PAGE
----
Credit unions, FSC in row
The Financial Services Commission (FSC) is clamping down on credit unions and directing them to remove millions they have deposited in financial institutions other than commercial banks.
The move has been confirmed by head of the City of Bridgetown Co-operative Credit Union (COB) Steve Belle, who told BARBADOS BUSINESS AUTHORITY that the supra-regulatory body had also instructed it that the law governing credit unions only allowed them to place funds in commercial banks.
In an interview on the weekend, Belle said the current low interest rate environment made it difficult for credit unions to earn a decent rate of return on deposits in banks.
The credit union boss’ comments came against the backdrop of reports that credit unions had been asked to pull investment deposits from sister credit union-owned institution Capita Financial.
However, Belle said no specific institution was targeted, adding that all non-bank finance houses that were regulated by the Central Bank such as Signia Financial, Globe Finance, Consolidated Finance and Capita Financial have been identified for divestment by credit unions.
The FSC, which regulates securities, mutual funds, insurance companies, credit unions and pension funds, has asked credit unions to prepare divestment plans from non-bank institutions and submit them to the FSC.
But Belle, who heads the island’s second largest credit union, revealed that COB had written to the regulator indicating its displeasure with the move.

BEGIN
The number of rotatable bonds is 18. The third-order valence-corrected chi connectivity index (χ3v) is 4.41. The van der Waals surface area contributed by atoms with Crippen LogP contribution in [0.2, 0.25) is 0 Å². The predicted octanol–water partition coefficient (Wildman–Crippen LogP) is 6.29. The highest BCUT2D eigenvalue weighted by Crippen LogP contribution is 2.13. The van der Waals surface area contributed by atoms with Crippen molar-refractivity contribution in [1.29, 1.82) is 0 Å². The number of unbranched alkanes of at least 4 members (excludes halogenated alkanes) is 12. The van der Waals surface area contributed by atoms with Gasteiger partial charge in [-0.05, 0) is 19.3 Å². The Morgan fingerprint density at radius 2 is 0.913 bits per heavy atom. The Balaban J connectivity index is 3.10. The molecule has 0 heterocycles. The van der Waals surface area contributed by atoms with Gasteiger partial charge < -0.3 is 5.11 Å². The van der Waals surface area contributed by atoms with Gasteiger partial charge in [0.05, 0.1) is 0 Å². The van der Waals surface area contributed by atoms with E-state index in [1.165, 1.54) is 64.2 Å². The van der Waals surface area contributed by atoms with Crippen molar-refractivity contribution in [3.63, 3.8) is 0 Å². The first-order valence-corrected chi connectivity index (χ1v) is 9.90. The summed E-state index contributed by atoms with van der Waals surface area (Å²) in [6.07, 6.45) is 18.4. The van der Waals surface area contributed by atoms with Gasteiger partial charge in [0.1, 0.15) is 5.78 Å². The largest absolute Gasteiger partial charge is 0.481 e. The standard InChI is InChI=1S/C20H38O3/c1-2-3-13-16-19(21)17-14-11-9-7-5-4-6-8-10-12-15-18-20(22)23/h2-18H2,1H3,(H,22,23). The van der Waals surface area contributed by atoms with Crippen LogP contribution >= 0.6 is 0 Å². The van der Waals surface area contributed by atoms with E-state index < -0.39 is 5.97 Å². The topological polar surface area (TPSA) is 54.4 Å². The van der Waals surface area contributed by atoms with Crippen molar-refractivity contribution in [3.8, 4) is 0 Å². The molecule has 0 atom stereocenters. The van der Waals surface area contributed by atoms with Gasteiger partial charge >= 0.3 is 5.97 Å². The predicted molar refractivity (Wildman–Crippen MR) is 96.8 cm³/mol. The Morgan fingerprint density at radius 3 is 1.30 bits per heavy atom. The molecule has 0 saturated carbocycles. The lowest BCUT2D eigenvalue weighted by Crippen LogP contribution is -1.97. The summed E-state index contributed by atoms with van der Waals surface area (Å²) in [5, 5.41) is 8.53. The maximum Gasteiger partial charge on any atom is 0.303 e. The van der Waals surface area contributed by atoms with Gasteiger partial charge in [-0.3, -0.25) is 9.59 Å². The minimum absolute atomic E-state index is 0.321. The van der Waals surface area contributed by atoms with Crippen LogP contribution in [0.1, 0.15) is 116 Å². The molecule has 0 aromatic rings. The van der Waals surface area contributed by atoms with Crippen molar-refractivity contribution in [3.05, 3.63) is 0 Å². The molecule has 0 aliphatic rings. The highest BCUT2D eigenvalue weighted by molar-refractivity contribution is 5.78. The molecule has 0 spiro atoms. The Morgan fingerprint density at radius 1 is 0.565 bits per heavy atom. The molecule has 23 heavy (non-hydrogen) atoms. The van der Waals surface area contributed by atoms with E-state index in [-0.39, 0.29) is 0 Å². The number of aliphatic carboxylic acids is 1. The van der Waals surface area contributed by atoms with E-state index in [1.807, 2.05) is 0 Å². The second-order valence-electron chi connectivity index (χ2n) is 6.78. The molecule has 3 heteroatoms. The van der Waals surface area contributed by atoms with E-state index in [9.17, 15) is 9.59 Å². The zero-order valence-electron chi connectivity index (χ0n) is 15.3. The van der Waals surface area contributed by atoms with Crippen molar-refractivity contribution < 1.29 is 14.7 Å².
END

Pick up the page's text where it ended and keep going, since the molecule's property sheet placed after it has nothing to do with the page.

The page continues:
“There is dialogue going on between the Barbados Co-operative Credit Union League and the FSC because our position has always been . . . because these institutions are regulated by the Central Bank of Barbados we did not necessarily see the risk.
“In addition, these institutions have always provided us with a little better rate of return on our deposits than the commercial banks because some banks don’t even want our money now because of the high liquidity in the system and they have always paid very low rates of return, even in times when they didn’t have liquidity challenges,” Belle explained.
The senior credit unionist was convinced that the action by the FSC would place credit unions under pressure because of the low rates of return on deposits in the banking system.
“I can’t speak for the other credit unions but we have responded to the FSC expressing our concern about their decision . . . . We have a representative on [the] board of the League and they are pushing our case to ensure that effective lobbying is done in respect of this matter,” Belle noted.